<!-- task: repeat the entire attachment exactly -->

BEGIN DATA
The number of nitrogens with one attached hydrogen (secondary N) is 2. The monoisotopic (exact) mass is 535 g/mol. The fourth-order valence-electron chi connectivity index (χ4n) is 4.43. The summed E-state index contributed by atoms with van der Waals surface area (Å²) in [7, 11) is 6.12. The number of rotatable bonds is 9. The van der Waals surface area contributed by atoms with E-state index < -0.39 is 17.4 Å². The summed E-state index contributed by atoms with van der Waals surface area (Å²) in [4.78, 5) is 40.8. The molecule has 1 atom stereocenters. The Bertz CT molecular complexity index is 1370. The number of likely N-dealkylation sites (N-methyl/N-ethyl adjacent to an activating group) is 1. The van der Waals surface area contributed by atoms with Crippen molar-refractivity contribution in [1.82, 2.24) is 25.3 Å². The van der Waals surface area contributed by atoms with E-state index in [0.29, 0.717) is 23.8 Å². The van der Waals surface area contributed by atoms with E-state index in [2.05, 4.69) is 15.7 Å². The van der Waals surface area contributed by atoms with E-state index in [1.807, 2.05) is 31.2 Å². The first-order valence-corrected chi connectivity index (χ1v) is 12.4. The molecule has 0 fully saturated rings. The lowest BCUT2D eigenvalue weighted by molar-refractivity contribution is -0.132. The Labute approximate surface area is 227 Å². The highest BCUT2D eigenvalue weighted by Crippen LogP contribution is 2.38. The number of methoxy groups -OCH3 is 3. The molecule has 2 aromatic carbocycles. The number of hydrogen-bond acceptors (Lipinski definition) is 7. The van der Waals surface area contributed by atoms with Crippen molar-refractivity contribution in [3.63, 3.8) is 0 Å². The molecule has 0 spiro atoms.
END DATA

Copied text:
The number of nitrogens with one attached hydrogen (secondary N) is 2. The monoisotopic (exact) mass is 535 g/mol. The fourth-order valence-electron chi connectivity index (χ4n) is 4.43. The summed E-state index contributed by atoms with van der Waals surface area (Å²) in [7, 11) is 6.12. The number of rotatable bonds is 9. The van der Waals surface area contributed by atoms with E-state index < -0.39 is 17.4 Å². The summed E-state index contributed by atoms with van der Waals surface area (Å²) in [4.78, 5) is 40.8. The molecule has 1 atom stereocenters. The Bertz CT molecular complexity index is 1370. The number of likely N-dealkylation sites (N-methyl/N-ethyl adjacent to an activating group) is 1. The van der Waals surface area contributed by atoms with Crippen molar-refractivity contribution in [1.82, 2.24) is 25.3 Å². The van der Waals surface area contributed by atoms with E-state index in [0.29, 0.717) is 23.8 Å². The van der Waals surface area contributed by atoms with E-state index in [2.05, 4.69) is 15.7 Å². The van der Waals surface area contributed by atoms with E-state index in [1.807, 2.05) is 31.2 Å². The first-order valence-corrected chi connectivity index (χ1v) is 12.4. The molecule has 0 fully saturated rings. The lowest BCUT2D eigenvalue weighted by molar-refractivity contribution is -0.132. The Labute approximate surface area is 227 Å². The highest BCUT2D eigenvalue weighted by Crippen LogP contribution is 2.38. The number of methoxy groups -OCH3 is 3. The molecule has 2 aromatic carbocycles. The number of hydrogen-bond acceptors (Lipinski definition) is 7. The van der Waals surface area contributed by atoms with Crippen molar-refractivity contribution in [3.63, 3.8) is 0 Å². The molecule has 0 spiro atoms.